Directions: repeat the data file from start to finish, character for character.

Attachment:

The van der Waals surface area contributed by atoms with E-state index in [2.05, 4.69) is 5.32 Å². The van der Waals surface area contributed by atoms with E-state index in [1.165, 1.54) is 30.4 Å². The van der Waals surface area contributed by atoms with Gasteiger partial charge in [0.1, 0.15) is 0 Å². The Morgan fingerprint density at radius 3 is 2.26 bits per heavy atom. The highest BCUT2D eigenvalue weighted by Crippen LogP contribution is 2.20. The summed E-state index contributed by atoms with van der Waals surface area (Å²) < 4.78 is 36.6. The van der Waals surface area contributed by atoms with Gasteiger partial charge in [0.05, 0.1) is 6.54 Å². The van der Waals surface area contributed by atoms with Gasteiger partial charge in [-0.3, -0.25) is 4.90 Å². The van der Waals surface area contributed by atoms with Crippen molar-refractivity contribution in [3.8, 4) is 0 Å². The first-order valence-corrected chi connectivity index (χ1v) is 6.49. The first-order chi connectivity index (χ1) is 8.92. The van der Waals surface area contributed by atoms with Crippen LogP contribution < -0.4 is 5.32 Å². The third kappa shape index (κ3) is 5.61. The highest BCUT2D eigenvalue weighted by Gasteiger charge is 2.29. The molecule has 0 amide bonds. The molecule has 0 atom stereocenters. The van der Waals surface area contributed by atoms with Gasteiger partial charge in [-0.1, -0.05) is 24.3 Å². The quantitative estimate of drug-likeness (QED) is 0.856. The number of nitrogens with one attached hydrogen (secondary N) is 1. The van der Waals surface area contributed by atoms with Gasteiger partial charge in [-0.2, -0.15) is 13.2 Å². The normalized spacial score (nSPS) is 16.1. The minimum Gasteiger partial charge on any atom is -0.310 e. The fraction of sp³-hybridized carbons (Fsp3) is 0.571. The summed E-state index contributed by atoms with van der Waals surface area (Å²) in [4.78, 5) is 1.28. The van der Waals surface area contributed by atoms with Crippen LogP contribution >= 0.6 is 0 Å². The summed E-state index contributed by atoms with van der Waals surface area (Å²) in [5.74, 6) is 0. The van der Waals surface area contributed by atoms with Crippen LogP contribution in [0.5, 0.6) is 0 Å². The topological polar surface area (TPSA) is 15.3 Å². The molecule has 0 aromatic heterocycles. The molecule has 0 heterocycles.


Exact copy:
The van der Waals surface area contributed by atoms with E-state index in [2.05, 4.69) is 5.32 Å². The van der Waals surface area contributed by atoms with E-state index in [1.165, 1.54) is 30.4 Å². The van der Waals surface area contributed by atoms with Gasteiger partial charge in [0.1, 0.15) is 0 Å². The Morgan fingerprint density at radius 3 is 2.26 bits per heavy atom. The highest BCUT2D eigenvalue weighted by Crippen LogP contribution is 2.20. The summed E-state index contributed by atoms with van der Waals surface area (Å²) < 4.78 is 36.6. The van der Waals surface area contributed by atoms with Gasteiger partial charge in [0.05, 0.1) is 6.54 Å². The van der Waals surface area contributed by atoms with Gasteiger partial charge in [-0.3, -0.25) is 4.90 Å². The van der Waals surface area contributed by atoms with Crippen molar-refractivity contribution in [3.8, 4) is 0 Å². The first-order valence-corrected chi connectivity index (χ1v) is 6.49. The first-order chi connectivity index (χ1) is 8.92. The van der Waals surface area contributed by atoms with Crippen LogP contribution < -0.4 is 5.32 Å². The third kappa shape index (κ3) is 5.61. The highest BCUT2D eigenvalue weighted by Gasteiger charge is 2.29. The molecule has 0 amide bonds. The molecule has 0 atom stereocenters. The van der Waals surface area contributed by atoms with Gasteiger partial charge in [-0.1, -0.05) is 24.3 Å². The quantitative estimate of drug-likeness (QED) is 0.856. The number of nitrogens with one attached hydrogen (secondary N) is 1. The van der Waals surface area contributed by atoms with Gasteiger partial charge in [-0.2, -0.15) is 13.2 Å². The normalized spacial score (nSPS) is 16.1. The minimum Gasteiger partial charge on any atom is -0.310 e. The fraction of sp³-hybridized carbons (Fsp3) is 0.571. The summed E-state index contributed by atoms with van der Waals surface area (Å²) in [4.78, 5) is 1.28. The van der Waals surface area contributed by atoms with Crippen LogP contribution >= 0.6 is 0 Å². The summed E-state index contributed by atoms with van der Waals surface area (Å²) in [5.74, 6) is 0. The van der Waals surface area contributed by atoms with Crippen LogP contribution in [0.5, 0.6) is 0 Å². The topological polar surface area (TPSA) is 15.3 Å². The molecule has 0 aromatic heterocycles. The molecule has 0 heterocycles.